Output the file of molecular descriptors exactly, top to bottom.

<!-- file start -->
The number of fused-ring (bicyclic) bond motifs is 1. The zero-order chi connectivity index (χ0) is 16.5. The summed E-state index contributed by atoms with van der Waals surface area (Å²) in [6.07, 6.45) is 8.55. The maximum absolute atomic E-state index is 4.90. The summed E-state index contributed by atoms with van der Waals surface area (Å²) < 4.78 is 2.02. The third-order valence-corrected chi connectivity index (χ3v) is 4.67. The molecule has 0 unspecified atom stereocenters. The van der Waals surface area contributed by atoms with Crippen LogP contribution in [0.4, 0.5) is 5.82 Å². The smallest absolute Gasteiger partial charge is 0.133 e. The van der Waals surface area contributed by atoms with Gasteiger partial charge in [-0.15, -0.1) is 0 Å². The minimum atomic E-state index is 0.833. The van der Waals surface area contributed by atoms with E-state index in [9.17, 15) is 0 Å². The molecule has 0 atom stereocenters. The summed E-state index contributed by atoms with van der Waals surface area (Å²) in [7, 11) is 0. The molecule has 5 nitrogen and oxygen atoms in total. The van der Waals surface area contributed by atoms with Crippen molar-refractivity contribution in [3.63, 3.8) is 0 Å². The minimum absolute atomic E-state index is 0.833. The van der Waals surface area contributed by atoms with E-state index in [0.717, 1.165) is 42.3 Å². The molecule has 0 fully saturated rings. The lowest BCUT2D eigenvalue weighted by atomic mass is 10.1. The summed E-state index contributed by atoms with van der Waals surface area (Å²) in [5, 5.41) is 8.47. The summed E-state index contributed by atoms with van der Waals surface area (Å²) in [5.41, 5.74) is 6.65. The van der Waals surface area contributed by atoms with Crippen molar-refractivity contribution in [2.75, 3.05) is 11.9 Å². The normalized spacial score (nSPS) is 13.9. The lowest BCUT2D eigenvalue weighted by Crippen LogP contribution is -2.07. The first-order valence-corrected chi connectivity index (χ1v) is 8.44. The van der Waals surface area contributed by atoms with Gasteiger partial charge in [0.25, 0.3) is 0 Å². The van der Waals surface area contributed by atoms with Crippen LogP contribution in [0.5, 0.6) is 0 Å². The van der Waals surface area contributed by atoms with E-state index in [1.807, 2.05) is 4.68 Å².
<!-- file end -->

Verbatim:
The number of fused-ring (bicyclic) bond motifs is 1. The zero-order chi connectivity index (χ0) is 16.5. The summed E-state index contributed by atoms with van der Waals surface area (Å²) in [6.07, 6.45) is 8.55. The maximum absolute atomic E-state index is 4.90. The summed E-state index contributed by atoms with van der Waals surface area (Å²) < 4.78 is 2.02. The third-order valence-corrected chi connectivity index (χ3v) is 4.67. The molecule has 0 unspecified atom stereocenters. The van der Waals surface area contributed by atoms with Crippen LogP contribution in [0.4, 0.5) is 5.82 Å². The smallest absolute Gasteiger partial charge is 0.133 e. The van der Waals surface area contributed by atoms with Gasteiger partial charge in [-0.15, -0.1) is 0 Å². The minimum atomic E-state index is 0.833. The van der Waals surface area contributed by atoms with E-state index in [9.17, 15) is 0 Å². The molecule has 0 atom stereocenters. The summed E-state index contributed by atoms with van der Waals surface area (Å²) in [7, 11) is 0. The molecule has 5 nitrogen and oxygen atoms in total. The van der Waals surface area contributed by atoms with Crippen molar-refractivity contribution in [3.63, 3.8) is 0 Å². The minimum absolute atomic E-state index is 0.833. The van der Waals surface area contributed by atoms with E-state index in [0.717, 1.165) is 42.3 Å². The molecule has 0 fully saturated rings. The lowest BCUT2D eigenvalue weighted by atomic mass is 10.1. The summed E-state index contributed by atoms with van der Waals surface area (Å²) in [5, 5.41) is 8.47. The summed E-state index contributed by atoms with van der Waals surface area (Å²) in [5.41, 5.74) is 6.65. The van der Waals surface area contributed by atoms with Crippen molar-refractivity contribution in [2.75, 3.05) is 11.9 Å². The normalized spacial score (nSPS) is 13.9. The lowest BCUT2D eigenvalue weighted by Crippen LogP contribution is -2.07. The first-order valence-corrected chi connectivity index (χ1v) is 8.44. The van der Waals surface area contributed by atoms with Gasteiger partial charge in [0.25, 0.3) is 0 Å². The van der Waals surface area contributed by atoms with Crippen LogP contribution in [0.5, 0.6) is 0 Å². The van der Waals surface area contributed by atoms with E-state index in [1.807, 2.05) is 4.68 Å².